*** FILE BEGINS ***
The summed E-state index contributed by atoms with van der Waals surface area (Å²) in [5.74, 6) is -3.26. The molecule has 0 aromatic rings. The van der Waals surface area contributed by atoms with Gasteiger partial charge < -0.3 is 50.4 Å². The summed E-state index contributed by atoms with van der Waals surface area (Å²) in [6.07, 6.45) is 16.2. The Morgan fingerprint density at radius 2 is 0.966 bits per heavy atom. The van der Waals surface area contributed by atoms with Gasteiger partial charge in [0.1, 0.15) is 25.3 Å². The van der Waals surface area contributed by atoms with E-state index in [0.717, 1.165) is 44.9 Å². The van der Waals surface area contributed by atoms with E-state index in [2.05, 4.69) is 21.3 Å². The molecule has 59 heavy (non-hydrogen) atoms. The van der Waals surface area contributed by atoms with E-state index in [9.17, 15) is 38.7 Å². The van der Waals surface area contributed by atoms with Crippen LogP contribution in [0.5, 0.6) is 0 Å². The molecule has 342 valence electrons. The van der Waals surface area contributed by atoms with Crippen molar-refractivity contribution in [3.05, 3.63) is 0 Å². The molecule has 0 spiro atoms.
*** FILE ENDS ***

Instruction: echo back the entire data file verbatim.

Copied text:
The summed E-state index contributed by atoms with van der Waals surface area (Å²) in [5.74, 6) is -3.26. The molecule has 0 aromatic rings. The van der Waals surface area contributed by atoms with Gasteiger partial charge < -0.3 is 50.4 Å². The summed E-state index contributed by atoms with van der Waals surface area (Å²) in [6.07, 6.45) is 16.2. The Morgan fingerprint density at radius 2 is 0.966 bits per heavy atom. The van der Waals surface area contributed by atoms with Gasteiger partial charge in [0.1, 0.15) is 25.3 Å². The van der Waals surface area contributed by atoms with E-state index in [0.717, 1.165) is 44.9 Å². The van der Waals surface area contributed by atoms with E-state index in [2.05, 4.69) is 21.3 Å². The molecule has 59 heavy (non-hydrogen) atoms. The van der Waals surface area contributed by atoms with E-state index in [9.17, 15) is 38.7 Å². The van der Waals surface area contributed by atoms with Crippen LogP contribution in [0.5, 0.6) is 0 Å². The molecule has 342 valence electrons. The van der Waals surface area contributed by atoms with Crippen molar-refractivity contribution in [3.05, 3.63) is 0 Å². The molecule has 0 spiro atoms.